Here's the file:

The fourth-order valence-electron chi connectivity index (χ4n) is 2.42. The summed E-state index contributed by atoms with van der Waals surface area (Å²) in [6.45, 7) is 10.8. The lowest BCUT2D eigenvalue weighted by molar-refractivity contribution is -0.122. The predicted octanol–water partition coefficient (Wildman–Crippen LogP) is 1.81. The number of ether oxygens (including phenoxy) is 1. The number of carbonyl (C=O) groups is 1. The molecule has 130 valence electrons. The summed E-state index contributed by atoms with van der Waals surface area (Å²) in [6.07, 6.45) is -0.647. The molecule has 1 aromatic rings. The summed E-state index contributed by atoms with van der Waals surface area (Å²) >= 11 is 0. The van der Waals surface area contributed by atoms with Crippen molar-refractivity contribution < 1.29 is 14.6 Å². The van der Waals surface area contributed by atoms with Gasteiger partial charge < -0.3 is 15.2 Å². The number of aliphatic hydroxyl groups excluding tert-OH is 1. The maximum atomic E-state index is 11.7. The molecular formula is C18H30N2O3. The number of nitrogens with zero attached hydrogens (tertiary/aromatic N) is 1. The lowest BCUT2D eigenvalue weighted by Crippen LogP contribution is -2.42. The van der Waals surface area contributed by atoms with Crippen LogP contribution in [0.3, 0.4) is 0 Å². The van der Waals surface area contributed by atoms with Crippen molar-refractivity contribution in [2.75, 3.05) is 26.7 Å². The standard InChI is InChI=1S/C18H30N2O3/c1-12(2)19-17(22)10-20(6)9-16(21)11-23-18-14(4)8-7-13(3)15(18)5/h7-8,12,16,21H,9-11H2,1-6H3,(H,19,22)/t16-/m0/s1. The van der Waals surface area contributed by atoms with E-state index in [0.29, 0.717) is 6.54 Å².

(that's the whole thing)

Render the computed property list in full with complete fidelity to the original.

The fourth-order valence-electron chi connectivity index (χ4n) is 2.42. The summed E-state index contributed by atoms with van der Waals surface area (Å²) in [6.45, 7) is 10.8. The lowest BCUT2D eigenvalue weighted by molar-refractivity contribution is -0.122. The predicted octanol–water partition coefficient (Wildman–Crippen LogP) is 1.81. The number of ether oxygens (including phenoxy) is 1. The number of carbonyl (C=O) groups is 1. The molecule has 130 valence electrons. The summed E-state index contributed by atoms with van der Waals surface area (Å²) in [6.07, 6.45) is -0.647. The molecule has 1 aromatic rings. The summed E-state index contributed by atoms with van der Waals surface area (Å²) >= 11 is 0. The van der Waals surface area contributed by atoms with Crippen molar-refractivity contribution < 1.29 is 14.6 Å². The van der Waals surface area contributed by atoms with Gasteiger partial charge < -0.3 is 15.2 Å². The number of aliphatic hydroxyl groups excluding tert-OH is 1. The maximum atomic E-state index is 11.7. The molecular formula is C18H30N2O3. The number of nitrogens with zero attached hydrogens (tertiary/aromatic N) is 1. The lowest BCUT2D eigenvalue weighted by Crippen LogP contribution is -2.42. The van der Waals surface area contributed by atoms with Crippen LogP contribution in [0.3, 0.4) is 0 Å². The van der Waals surface area contributed by atoms with Crippen molar-refractivity contribution in [2.75, 3.05) is 26.7 Å². The standard InChI is InChI=1S/C18H30N2O3/c1-12(2)19-17(22)10-20(6)9-16(21)11-23-18-14(4)8-7-13(3)15(18)5/h7-8,12,16,21H,9-11H2,1-6H3,(H,19,22)/t16-/m0/s1. The van der Waals surface area contributed by atoms with E-state index in [0.29, 0.717) is 6.54 Å².